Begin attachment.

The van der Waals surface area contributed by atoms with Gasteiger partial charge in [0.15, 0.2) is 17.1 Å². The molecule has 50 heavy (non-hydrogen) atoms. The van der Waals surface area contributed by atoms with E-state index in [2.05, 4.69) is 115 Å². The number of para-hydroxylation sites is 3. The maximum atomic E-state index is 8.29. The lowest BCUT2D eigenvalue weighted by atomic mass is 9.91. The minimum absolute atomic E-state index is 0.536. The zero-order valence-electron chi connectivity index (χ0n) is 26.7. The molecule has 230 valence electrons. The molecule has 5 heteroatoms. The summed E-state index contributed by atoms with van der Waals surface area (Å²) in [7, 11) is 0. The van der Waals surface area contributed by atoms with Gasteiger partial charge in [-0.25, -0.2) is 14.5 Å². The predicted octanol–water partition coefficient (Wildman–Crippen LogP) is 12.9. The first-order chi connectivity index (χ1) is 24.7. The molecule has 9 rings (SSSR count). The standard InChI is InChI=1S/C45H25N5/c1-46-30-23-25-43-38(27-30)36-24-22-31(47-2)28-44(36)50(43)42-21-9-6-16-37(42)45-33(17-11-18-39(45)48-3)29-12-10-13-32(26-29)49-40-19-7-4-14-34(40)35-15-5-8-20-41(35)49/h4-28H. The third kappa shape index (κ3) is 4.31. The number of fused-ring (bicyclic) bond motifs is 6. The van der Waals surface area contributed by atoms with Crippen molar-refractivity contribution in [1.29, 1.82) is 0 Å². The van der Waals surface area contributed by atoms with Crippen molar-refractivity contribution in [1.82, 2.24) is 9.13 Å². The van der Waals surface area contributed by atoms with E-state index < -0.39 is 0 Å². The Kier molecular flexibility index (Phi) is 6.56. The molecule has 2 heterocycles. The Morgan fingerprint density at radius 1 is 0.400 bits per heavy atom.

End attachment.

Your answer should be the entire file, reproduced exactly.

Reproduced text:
The van der Waals surface area contributed by atoms with Gasteiger partial charge in [0.15, 0.2) is 17.1 Å². The molecule has 50 heavy (non-hydrogen) atoms. The van der Waals surface area contributed by atoms with E-state index in [2.05, 4.69) is 115 Å². The number of para-hydroxylation sites is 3. The maximum atomic E-state index is 8.29. The lowest BCUT2D eigenvalue weighted by atomic mass is 9.91. The minimum absolute atomic E-state index is 0.536. The zero-order valence-electron chi connectivity index (χ0n) is 26.7. The molecule has 230 valence electrons. The molecule has 5 heteroatoms. The summed E-state index contributed by atoms with van der Waals surface area (Å²) in [7, 11) is 0. The van der Waals surface area contributed by atoms with Gasteiger partial charge in [-0.25, -0.2) is 14.5 Å². The predicted octanol–water partition coefficient (Wildman–Crippen LogP) is 12.9. The first-order chi connectivity index (χ1) is 24.7. The molecule has 9 rings (SSSR count). The standard InChI is InChI=1S/C45H25N5/c1-46-30-23-25-43-38(27-30)36-24-22-31(47-2)28-44(36)50(43)42-21-9-6-16-37(42)45-33(17-11-18-39(45)48-3)29-12-10-13-32(26-29)49-40-19-7-4-14-34(40)35-15-5-8-20-41(35)49/h4-28H. The third kappa shape index (κ3) is 4.31. The number of fused-ring (bicyclic) bond motifs is 6. The van der Waals surface area contributed by atoms with Crippen molar-refractivity contribution in [1.29, 1.82) is 0 Å². The van der Waals surface area contributed by atoms with Crippen molar-refractivity contribution in [1.82, 2.24) is 9.13 Å². The van der Waals surface area contributed by atoms with E-state index < -0.39 is 0 Å². The Kier molecular flexibility index (Phi) is 6.56. The molecule has 2 heterocycles. The Morgan fingerprint density at radius 1 is 0.400 bits per heavy atom.